Speech provides hope that action on spending reform to come next year
New Finance Minister Siobhan Coady released her first budget yesterday amid the Covid-19 pandemic.
The delayed 2020-21 budget delivered more of the same in terms of increased expenditures, large deficits and massive amounts of borrowing. Expenses increased $524 M over 2019-20, to a total of $8.967 B. 93% of this increase was attributed to “COVID-19 related spending.” Government will borrow $3 B this year, contributing to a net debt of $16.4 B. The deficit is now projected to be $1.925 B, down slightly from the July fiscal update due to higher than expected oil prices and one time federal government transfers related to COVID-19. More details on the budget numbers can be found here.
Plans to “Reimagine Government”
Minister Coady was clear that this was a “pandemic budget” that reflects a snapshot in time and plans to get through the next six months. She revealed little in terms of spending/deficit reduction targets for coming years. Coady did reference plans to “reimagine government” in the budget speech, and the need to “address the structural financial problems” that we face. Positive indications that the new Premier and Finance Minister will take this seriously are the appointment of Dame Moya Green to lead an Economic Recovery Team. Ms. Greene is well known as a leader in change-management and has successfully restructured public entities in the past. Coady also laid the tracks for health care reform in the speech, discussing the creation of a “Task Force on Health Care” to deliver a 10-Year Health Accord to “reimagine health system delivery to help reduce costs and eliminate waste while improving services”.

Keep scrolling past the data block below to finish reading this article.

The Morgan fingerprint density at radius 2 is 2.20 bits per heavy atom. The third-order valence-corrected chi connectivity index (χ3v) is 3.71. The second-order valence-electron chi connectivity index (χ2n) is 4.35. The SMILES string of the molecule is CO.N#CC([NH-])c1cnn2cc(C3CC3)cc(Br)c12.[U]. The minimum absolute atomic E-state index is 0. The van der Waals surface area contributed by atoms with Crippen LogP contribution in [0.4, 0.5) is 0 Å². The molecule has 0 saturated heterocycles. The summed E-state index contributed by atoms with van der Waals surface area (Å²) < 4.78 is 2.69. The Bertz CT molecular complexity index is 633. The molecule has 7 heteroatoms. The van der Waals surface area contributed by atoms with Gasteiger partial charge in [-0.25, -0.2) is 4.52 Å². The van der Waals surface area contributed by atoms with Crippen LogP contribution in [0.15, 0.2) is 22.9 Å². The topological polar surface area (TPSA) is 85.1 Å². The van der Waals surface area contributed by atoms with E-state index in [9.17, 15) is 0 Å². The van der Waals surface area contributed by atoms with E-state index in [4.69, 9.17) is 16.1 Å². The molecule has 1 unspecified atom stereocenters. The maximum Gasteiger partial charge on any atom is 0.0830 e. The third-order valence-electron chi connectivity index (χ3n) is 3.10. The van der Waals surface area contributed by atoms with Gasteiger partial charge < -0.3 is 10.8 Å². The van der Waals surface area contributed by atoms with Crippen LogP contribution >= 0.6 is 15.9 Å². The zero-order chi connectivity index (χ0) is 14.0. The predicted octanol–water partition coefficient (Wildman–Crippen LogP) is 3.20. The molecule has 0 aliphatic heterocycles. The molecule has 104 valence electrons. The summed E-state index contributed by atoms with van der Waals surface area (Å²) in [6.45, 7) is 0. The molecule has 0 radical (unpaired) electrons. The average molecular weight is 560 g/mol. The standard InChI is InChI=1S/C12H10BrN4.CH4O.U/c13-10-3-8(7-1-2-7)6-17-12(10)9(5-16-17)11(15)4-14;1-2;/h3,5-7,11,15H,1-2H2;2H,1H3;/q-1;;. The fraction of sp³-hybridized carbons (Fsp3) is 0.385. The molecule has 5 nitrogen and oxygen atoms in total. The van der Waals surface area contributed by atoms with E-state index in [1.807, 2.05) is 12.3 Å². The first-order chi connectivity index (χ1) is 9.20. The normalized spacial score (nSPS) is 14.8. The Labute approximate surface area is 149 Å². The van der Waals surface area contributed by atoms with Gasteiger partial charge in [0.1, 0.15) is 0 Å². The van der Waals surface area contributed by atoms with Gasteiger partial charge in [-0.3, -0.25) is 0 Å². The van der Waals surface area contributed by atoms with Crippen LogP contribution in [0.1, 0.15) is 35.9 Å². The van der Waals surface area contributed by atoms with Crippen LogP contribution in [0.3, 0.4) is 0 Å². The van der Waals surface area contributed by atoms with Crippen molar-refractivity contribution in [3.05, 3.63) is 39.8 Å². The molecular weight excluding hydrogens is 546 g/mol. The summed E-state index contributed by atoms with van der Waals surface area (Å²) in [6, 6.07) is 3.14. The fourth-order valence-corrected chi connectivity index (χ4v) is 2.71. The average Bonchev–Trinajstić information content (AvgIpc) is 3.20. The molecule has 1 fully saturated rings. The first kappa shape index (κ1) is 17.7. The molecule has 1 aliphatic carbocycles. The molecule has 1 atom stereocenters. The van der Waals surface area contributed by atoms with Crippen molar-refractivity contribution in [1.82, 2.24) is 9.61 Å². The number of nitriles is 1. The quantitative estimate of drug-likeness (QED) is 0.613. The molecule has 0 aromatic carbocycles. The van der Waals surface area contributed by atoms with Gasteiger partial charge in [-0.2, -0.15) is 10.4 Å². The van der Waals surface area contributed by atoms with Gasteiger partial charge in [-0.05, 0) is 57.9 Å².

“Strong, “war-time” leadership is needed to bring us through this crisis,”
said Executive Director Richard Alexander.
“The 2021 Budget will be the true test of the type of leadership Premier Furey and Minister Coady are going to provide.”
Some good messaging, but Budget 2021 will be the true test
The Employers’ Council has been in close communication with Minister Coady and the Premier’s office since the change in leadership has occurred and is hopeful that these initiatives will result in real, meaningful actions in the 2021 budget. It is time to address our structural overspending problem once and for all. We cannot continue down this same path. At $3B, the province is borrowing more than a third of all expenses. Debt servicing costs are now 15% of revenues, up from 13% last year. While government announced no significant new taxes or fees in this budget, we question the effectiveness and necessity of some COVID-19 related spending. With so much borrowing, every dollar spent means debt and interest payments, and therefore increased future costs to taxpayers. Despite COVID-19, all provincial spending announcements must be carefully considered in terms of term long-term economic impact and return on investment versus simply immediate social benefit.
As always the Employers’ Council will be closely monitoring the fiscal situation and holding government to account on the need for structural spending reform. Members with feedback on the provincial budget can contact email@example.com. Stay tuned for more on this issue.
View some of our budget reaction:
Business and Labour Groups Looking for Different Ideas of ‘Hope’ in Provincial Budget
NTV Evening News – September 29th
Serious Measures Must be Taken to Address Province’s Deficit: NLEC
VOCM – September 30th
VOCM Live Budget Broadcast – September 30th
VOCM “On Target” – September 30th
CBC Here & Now – September 30th
NTV Live Budget Coverage – September 30th
NTV Evening News – September 30th
The Telegram – October 1st